I'm not arguing against that idea, indeed leftists, as Silver has mentioned, have asked for this for year. I'm just looking for the mechanism that could make this happen?

      Delete
    5. Jez... I think the issue is this. Every solution has powerful opposition. But let's say tariffs, or something else worked. Take that $1000.00 IPhone. It's made for what? A buck an hour max? What does that 1000 become if it's made at US labor rates?

      Will ppl be willing to immediately pay perhaps a 20% upcharge on everything they currently buy to get it made here in the US? Are ppl able to do so?

      This is the same question when it comes to illegal immigration. If we shut down illegal labor, would ppl accept an immediate increase in the price of food? And again, would they even be able to pay that upcharge.

      The solution is a first step. Rolling it out, perhaps becomes the hardest part.

      Delete
    6. I’ve never worked in healthcare, so I have no expertise in the area beyond what I read, which is always a problem because if you don’t know any more than what someone else tells you, who’s to say that you aren’t being bullshitted? Still, it seems to me that there are many factors that help explain the overall high cost of healthcare in the USA.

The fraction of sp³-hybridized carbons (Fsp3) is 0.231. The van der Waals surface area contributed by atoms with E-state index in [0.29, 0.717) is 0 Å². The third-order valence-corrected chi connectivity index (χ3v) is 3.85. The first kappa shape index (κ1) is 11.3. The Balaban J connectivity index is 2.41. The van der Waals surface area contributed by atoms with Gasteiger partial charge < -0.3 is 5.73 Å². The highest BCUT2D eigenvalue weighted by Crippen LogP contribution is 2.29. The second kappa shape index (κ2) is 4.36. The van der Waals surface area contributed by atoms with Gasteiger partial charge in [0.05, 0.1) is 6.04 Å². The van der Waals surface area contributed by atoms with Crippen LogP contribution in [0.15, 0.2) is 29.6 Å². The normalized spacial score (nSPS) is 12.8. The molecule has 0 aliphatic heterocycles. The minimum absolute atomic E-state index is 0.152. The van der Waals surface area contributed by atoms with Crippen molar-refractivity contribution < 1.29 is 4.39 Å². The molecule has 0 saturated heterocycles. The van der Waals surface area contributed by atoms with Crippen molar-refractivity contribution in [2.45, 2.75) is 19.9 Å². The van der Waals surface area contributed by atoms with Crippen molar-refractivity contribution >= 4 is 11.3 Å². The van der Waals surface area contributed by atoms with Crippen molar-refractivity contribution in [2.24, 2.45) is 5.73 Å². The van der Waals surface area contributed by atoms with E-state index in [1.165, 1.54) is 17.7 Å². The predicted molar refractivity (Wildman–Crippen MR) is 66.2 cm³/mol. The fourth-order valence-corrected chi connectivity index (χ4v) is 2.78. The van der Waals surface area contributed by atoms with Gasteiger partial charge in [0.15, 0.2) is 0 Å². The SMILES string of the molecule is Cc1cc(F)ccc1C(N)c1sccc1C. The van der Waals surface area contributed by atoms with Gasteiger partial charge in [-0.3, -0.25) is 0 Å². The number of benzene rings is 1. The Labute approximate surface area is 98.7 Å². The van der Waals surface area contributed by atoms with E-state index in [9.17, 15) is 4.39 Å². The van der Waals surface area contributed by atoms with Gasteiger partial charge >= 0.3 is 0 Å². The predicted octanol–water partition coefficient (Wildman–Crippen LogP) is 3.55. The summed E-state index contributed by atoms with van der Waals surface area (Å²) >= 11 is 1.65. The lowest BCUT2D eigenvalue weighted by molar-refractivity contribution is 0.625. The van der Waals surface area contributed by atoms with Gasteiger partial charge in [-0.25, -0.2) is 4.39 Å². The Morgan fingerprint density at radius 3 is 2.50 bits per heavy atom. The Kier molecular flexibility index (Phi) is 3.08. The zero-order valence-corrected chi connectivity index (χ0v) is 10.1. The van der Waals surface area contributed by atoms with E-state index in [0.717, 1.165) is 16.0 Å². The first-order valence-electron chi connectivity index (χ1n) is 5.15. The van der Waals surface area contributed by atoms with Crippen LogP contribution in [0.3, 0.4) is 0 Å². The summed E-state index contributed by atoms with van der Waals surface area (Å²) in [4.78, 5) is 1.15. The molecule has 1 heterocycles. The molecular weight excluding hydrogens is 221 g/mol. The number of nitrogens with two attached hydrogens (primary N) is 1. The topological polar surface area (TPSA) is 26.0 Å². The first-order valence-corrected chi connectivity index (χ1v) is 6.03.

That said, economists say that about a quarter of all healthcare costs are wrapped up in administrative costs. Duke University Hospital is a 900-bed facility; it employs 1,300 billing clerks.

      Drug costs are high because Congress refused to allow Medicare to negotiate drug costs with the major pharmaceutical companies. Added to this, the US agreement with the UN (WHO) offers pharmaceuticals to the citizens of poor countries at production costs, which are supplemented by gouging US citizens. After all, we’re all so rich we can afford to pay for drugs provided free to people from Outer Slobovia. The proof of this, by the way, is comparing the cost of a drug in McAllen, Texas to the same item sold in Reynosa, Mexico (a ¾ mile walk). It comes down to pennies on the dollar in Mexico.

      Another problem appears to be in “defensive medicine,” where doctors hoping to avoid lawsuits order multiple labs for “rule out” diagnoses. The cost of defensive medicine has been estimated at $650 billion/annually.